5 Christmas Cactus Ailments: How you can Determine, Forestall, and Deal with

Christmas cacti are very popular houseplants and lovely gifts for the holiday season. Towards the end of December, these succulent plants erupt in star-shaped, brightly colored flowers sprouting from the tips of emerald green leaf-covered stems. Over time, these plants can begin to look a bit off. Maybe they are discolored, or their leaves are dropping or wilting. While a few common diseases can affect Christmas cactus, the good news is that they are common with most houseplants and typically are related to growing conditions. 

When it comes to Christmas cacti and most houseplants, preventing their diseases is much easier than treating them afterward. Following along with basic care guidelines will help you along this path. 

In this article, I will briefly review which diseases are most common in these beautiful houseplants and how to prevent and treat them. 


Christmas cacti are succulents that thrive in warmth, indirect light, and well-drained soil.

These beautiful plants are succulents, and as with the rest of the succulent bunch, they need warmth, light, and good drainage.

  • Place your cactus in bright but indirect light for most of the season. However, during their dormant stage, they can use a bit more shade. If you are growing your plant outdoors, keep it out of direct sunlight during dormancy.
  • Watering can be a tricky balance that all depends on where your plant is located and what your home is like. This succulent needs some humidity and likes to have its soil moist most of the time. While Christmas cacti can tolerate periods of dryness, it is intolerant of oversaturated soil. This is where diseases run rampant. If the air in your home is dry, use a humidifier or pebble tray to add humidity to your plants.
  • The ideal temperature range is anywhere from 60–70 degrees Fahrenheit. Some chilly fall air is necessary to produce flowers. Moving your pot near a drafty window can help with this.
  • Fertilize with a balanced general houseplant fertilizer in the fall. Apply according to the package instructions. Christmas cacti also benefit from some additional magnesium. Magnesium can help with overall plant health as well as the production of brightly colored foliage and flowers.

Botrytis Blight 

A close-up of a cactus, densely covered in sharp thorns, nestles within a pot brimming with pebbles. The base of the cactus shows signs of botrytis blight, indicated by discolored patches.This disease thrives in moist soil and decaying foliage.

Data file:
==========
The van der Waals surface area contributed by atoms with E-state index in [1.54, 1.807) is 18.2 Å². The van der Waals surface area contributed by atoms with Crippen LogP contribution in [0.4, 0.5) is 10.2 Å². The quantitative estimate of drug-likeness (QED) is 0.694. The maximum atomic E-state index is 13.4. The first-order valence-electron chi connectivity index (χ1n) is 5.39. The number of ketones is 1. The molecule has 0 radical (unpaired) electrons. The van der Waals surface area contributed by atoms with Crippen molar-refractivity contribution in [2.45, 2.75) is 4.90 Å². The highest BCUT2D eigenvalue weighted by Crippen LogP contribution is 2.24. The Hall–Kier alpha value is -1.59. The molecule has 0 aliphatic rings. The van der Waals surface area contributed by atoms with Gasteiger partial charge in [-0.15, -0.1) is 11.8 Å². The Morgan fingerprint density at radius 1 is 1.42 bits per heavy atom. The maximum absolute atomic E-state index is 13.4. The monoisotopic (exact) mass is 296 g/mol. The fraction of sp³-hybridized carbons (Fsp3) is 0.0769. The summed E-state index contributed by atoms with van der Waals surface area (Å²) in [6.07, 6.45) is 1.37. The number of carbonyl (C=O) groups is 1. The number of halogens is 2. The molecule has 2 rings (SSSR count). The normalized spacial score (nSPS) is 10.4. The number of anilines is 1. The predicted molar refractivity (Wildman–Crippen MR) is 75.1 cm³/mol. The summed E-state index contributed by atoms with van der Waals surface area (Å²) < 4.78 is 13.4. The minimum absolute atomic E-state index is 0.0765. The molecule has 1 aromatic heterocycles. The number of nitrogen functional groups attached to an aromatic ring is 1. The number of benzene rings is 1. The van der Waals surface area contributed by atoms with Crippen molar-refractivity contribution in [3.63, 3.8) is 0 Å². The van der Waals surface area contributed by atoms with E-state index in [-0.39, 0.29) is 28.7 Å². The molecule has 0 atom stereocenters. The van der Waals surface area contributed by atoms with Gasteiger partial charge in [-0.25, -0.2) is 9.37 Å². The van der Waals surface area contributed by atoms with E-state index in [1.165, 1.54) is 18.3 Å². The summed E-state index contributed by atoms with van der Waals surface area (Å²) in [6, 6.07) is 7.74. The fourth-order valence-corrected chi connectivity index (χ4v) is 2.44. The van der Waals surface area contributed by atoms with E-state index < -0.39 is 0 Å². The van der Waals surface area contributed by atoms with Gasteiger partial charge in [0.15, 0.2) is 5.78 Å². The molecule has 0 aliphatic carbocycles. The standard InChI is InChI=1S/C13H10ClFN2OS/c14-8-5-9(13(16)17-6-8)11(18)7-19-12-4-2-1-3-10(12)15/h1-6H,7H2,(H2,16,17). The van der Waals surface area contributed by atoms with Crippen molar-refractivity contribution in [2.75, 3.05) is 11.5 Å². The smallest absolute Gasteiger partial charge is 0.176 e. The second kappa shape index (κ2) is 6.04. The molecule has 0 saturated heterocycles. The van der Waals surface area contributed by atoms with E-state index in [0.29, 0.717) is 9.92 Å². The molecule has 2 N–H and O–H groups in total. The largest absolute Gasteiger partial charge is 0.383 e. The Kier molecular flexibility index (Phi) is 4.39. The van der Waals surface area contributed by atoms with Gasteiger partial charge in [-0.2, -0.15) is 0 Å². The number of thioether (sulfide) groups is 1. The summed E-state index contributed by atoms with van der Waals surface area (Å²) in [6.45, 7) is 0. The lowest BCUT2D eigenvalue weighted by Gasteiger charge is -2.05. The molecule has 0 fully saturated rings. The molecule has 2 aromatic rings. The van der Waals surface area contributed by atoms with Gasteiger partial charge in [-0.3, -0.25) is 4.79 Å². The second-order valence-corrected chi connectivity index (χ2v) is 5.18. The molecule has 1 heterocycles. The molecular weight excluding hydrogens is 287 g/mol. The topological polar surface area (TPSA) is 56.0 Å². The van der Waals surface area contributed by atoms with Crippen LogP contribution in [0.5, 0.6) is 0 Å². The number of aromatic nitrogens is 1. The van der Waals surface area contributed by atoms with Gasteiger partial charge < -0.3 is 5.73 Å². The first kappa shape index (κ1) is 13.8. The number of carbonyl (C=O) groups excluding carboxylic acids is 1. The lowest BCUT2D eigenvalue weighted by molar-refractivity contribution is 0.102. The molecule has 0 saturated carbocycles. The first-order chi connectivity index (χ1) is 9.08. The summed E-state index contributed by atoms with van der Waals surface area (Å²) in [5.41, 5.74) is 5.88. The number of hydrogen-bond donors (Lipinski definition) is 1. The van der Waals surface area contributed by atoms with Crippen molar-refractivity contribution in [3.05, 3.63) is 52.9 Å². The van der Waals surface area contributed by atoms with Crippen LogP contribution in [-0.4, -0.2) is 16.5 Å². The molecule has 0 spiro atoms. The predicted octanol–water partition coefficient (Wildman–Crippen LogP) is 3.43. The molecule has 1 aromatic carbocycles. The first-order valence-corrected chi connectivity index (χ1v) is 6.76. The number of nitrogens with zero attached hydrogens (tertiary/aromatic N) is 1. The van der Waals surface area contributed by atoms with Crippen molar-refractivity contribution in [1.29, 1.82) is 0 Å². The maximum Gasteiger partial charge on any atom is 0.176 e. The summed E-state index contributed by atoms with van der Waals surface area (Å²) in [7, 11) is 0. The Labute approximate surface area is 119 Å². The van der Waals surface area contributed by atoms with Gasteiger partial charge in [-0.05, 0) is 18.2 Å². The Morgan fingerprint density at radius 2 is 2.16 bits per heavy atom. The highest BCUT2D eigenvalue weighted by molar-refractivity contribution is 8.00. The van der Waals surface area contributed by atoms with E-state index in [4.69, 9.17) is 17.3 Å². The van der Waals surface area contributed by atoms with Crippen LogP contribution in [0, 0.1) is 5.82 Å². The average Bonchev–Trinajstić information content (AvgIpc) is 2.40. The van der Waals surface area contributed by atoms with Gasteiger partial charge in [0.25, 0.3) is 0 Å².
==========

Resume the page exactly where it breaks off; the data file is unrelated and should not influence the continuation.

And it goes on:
This fungal disease, also called grey mold, can affect any ornamental plant. The fungus that causes this disease loves to feed on soil moisture and any decaying foliage that may still be on the plant. It can also be found resting on the surface of the soil. 

This disease is most common after rain or in areas of high humidity. You may first notice botrytis blight symptoms on older leaves and flowers. 

This is an easy one to identify. If your stems, buds, or flowers appear grey and fuzzy you likely have botrytis blight on your hands. This grey fuzz may also be visible on the surface of the soil as well.

High humidity is a prime condition for botrytis blight. This can be tricky since the Christmas cactus does like some humidity.

  • Keep your plants cleaned: remove fallen flowers or leaves and trim any stems that look unwell. This will help to keep airflow moving throughout the plant.
  • Give your plants some space. Houseplants may look lovely when clustered together, but if you have a lot of humidity in your home, giving plants space will do them well.
  • When you are watering, be gentle. Try not to get any water on the leaves or cause any splashing. The splashing of the spores with water will cause them to spread more rapidly on your cactus.

Treatment of botrytis blight is very similar to prevention: